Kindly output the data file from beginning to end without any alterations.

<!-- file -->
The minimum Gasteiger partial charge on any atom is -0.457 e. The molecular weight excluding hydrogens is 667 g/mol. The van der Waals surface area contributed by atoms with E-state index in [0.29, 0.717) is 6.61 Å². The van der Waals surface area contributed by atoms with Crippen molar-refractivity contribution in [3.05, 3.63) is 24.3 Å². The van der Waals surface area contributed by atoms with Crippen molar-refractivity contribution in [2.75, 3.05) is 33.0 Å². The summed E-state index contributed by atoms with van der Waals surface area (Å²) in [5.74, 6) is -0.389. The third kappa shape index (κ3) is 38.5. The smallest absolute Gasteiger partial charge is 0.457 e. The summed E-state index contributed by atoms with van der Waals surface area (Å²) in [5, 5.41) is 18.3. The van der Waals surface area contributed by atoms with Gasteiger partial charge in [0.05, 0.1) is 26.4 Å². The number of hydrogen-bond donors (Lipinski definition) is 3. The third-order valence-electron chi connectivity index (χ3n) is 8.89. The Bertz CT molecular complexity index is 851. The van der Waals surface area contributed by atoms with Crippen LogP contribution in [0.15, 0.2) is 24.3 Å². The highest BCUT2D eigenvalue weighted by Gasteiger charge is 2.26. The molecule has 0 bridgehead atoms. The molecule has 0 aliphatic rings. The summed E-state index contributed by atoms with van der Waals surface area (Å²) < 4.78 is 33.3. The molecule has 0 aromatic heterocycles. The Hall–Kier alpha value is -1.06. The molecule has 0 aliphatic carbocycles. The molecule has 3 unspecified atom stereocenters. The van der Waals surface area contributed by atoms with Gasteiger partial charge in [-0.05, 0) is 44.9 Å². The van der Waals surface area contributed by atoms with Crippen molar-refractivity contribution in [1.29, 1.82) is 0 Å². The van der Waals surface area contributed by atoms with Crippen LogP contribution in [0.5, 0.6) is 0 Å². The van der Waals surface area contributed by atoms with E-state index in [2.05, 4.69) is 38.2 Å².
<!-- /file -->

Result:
The minimum Gasteiger partial charge on any atom is -0.457 e. The molecular weight excluding hydrogens is 667 g/mol. The van der Waals surface area contributed by atoms with E-state index in [0.29, 0.717) is 6.61 Å². The van der Waals surface area contributed by atoms with Crippen molar-refractivity contribution in [3.05, 3.63) is 24.3 Å². The van der Waals surface area contributed by atoms with Crippen molar-refractivity contribution in [2.75, 3.05) is 33.0 Å². The summed E-state index contributed by atoms with van der Waals surface area (Å²) in [5.74, 6) is -0.389. The third kappa shape index (κ3) is 38.5. The smallest absolute Gasteiger partial charge is 0.457 e. The summed E-state index contributed by atoms with van der Waals surface area (Å²) in [5, 5.41) is 18.3. The van der Waals surface area contributed by atoms with Gasteiger partial charge in [0.05, 0.1) is 26.4 Å². The number of hydrogen-bond donors (Lipinski definition) is 3. The third-order valence-electron chi connectivity index (χ3n) is 8.89. The Bertz CT molecular complexity index is 851. The van der Waals surface area contributed by atoms with Crippen LogP contribution in [0.15, 0.2) is 24.3 Å². The highest BCUT2D eigenvalue weighted by Gasteiger charge is 2.26. The molecule has 0 bridgehead atoms. The molecule has 0 aliphatic rings. The summed E-state index contributed by atoms with van der Waals surface area (Å²) < 4.78 is 33.3. The molecule has 0 aromatic heterocycles. The Hall–Kier alpha value is -1.06. The molecule has 0 aliphatic carbocycles. The molecule has 3 unspecified atom stereocenters. The van der Waals surface area contributed by atoms with Gasteiger partial charge in [-0.05, 0) is 44.9 Å². The van der Waals surface area contributed by atoms with Crippen molar-refractivity contribution in [1.29, 1.82) is 0 Å². The van der Waals surface area contributed by atoms with Crippen LogP contribution in [0.5, 0.6) is 0 Å². The van der Waals surface area contributed by atoms with E-state index in [2.05, 4.69) is 38.2 Å².